By Vikas Datta
Title: A Ticket to Syria; Author: Shirish Thorat; Publisher: Bloomsbury India: Pages: 254; Price: Rs 399
Faith can move mountains. But when distorted and misplaced, it can demolish lives, families and much more. And this destructive tendency can even manifest itself in places far away from an area of savage religious strife. Say, an idyllic Indian Ocean archipelago nation, whose people are being drawn into the violent maelstrom of the Arab heartlands.
The Maldives may be a tropical paradise, but there is great trouble afoot for it has emerged as an unlikely, but very fertile, breeding ground for Islamist jihadists.
“Despite its very modest population of approximately 350,000, the Maldives has the highest recruitment percentage when it comes to its citizen leaving to engage in jihad either alongside the Islamic State or the Al Qaeda,” reveals author Shirish Thorat in a factual introduction to this pulsating but disturbing thriller.
And, as he shows, there are no signs that anything serious is being done to tackle this worrying trend at the national level.
But any problem comes more to attention when it is related to actual people, rather than being dealt in abstract terms and that is what Thorat, an Indian policeman-turned-terrorism, money laundering and risk-mitigation expert does in his latest book.
Thorat — who has written a Marathi thriller on 26/11 and, in “The Scout: The Definitive Account of David Headley and the Mumbai Attacks” (2016), co-authored with Sachin Waze, offered a riveting and plausible reconstruction of their preparation and course — also bases this on a true incident he dealt with in his vareer as a security consultant.
“The names, places and sequences of events have been changed for obvious reasons and I leave it to the reader to determine which parts are fact and what is necessarily fiction,” he says.
The story starts with another consignment of mostly eager Islamic State recruits, including a batch of Maldivians, being ferried across the Turkish-Syrian border to the group’s “capital” Raqqa, but its impact comes subsequently.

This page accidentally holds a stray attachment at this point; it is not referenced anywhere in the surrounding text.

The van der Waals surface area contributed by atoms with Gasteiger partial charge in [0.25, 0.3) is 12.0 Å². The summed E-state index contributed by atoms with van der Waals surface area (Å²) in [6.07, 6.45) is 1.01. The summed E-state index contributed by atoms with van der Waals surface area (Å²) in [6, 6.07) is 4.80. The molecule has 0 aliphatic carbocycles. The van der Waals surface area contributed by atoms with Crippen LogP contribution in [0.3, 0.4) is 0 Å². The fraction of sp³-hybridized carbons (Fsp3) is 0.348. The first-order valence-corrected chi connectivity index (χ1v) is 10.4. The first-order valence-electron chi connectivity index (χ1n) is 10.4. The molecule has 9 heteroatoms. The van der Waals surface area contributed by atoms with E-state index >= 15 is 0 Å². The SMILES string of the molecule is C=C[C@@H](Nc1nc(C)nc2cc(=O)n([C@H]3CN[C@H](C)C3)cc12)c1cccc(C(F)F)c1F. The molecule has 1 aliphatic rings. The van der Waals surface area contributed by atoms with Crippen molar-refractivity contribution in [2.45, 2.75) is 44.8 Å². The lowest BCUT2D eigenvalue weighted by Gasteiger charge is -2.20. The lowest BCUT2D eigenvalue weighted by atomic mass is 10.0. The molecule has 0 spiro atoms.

This is when, back in the Maldives, doctor Sameer Ibraheem, just back from an internship in India, finds all his other siblings — two brothers and three sisters — have, just two days back, voluntarily and surreptitiously left for the jihad in Syria, along with their spouses and infant children.
Also concerned is prominent businessman Ahmed Idris, whose sister Zahi is married to one of Ibraheem’s brothers and is part of the same group. As he and Ibraheem join forces to see what they can do, they find that their government is not only unhelpful but hostile too, and even childhood friends can turn traitors.
But Idris has another card up his sleeve — a “Contact” in the US whom he has seen ably deal with matters like this a few years ago. And then he receives a call from Zahi — who has been taken away on false pretences and had a phone she bought in a whim on the way that the others don’t know about — to seek his help to get her out.
The “Contact” — whom many people who know the author will find familiar — then calls in a series of favours to mount a desperate rescue operation. Will they extract Zahi, who is witnessing some harrowing situations? And what happens when the IS learns of the “Contact” and identifies him as a threat?
Ranging across the deceptive security of the US, the violent Middle East, the Maldives and India, and involving FBI agents, oil-smuggling tanker captains, travel agents who can offer much other than tickets and tours, well-connected Gulf businessmen, jihadist filmmakers, oblivious politicians, unscrupulous preachers and more, Thorat offers an unsettling look into a deadly but much-ignored security issue.
Alongside, there is an incisive but lucid view of Islamist movements and how they found an outcome in the IS, a look into the vested interests which curb eradication of terror and a perceptive look into anti-terror operations.
There are a couple of sticking points — such as the motivations and means behind the efforts by the “Contact”, but, on the whole, it is a terrific, taut story — and a compelling look into an issue that is screaming for attention.
Let’s hope this book does the trick. (IANS)